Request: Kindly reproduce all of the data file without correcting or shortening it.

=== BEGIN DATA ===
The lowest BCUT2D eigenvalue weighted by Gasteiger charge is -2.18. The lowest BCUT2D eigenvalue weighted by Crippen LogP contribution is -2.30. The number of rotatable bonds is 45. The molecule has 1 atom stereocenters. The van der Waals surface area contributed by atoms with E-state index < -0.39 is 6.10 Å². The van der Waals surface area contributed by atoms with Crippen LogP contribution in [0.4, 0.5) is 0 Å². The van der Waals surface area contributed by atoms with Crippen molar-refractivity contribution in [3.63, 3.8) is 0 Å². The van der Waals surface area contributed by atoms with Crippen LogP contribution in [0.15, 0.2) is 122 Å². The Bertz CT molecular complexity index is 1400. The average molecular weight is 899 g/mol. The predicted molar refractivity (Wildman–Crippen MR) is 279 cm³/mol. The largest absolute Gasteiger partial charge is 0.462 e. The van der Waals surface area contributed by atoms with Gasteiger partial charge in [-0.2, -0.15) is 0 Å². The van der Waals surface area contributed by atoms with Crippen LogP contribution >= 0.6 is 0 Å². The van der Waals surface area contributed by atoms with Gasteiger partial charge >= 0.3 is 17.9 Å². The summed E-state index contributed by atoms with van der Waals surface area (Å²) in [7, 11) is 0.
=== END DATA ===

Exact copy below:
The lowest BCUT2D eigenvalue weighted by Gasteiger charge is -2.18. The lowest BCUT2D eigenvalue weighted by Crippen LogP contribution is -2.30. The number of rotatable bonds is 45. The molecule has 1 atom stereocenters. The van der Waals surface area contributed by atoms with E-state index < -0.39 is 6.10 Å². The van der Waals surface area contributed by atoms with Crippen LogP contribution in [0.4, 0.5) is 0 Å². The van der Waals surface area contributed by atoms with Crippen molar-refractivity contribution in [3.63, 3.8) is 0 Å². The van der Waals surface area contributed by atoms with Crippen LogP contribution in [0.15, 0.2) is 122 Å². The Bertz CT molecular complexity index is 1400. The average molecular weight is 899 g/mol. The predicted molar refractivity (Wildman–Crippen MR) is 279 cm³/mol. The largest absolute Gasteiger partial charge is 0.462 e. The van der Waals surface area contributed by atoms with Gasteiger partial charge in [-0.2, -0.15) is 0 Å². The van der Waals surface area contributed by atoms with Crippen LogP contribution >= 0.6 is 0 Å². The van der Waals surface area contributed by atoms with Gasteiger partial charge >= 0.3 is 17.9 Å². The summed E-state index contributed by atoms with van der Waals surface area (Å²) in [7, 11) is 0.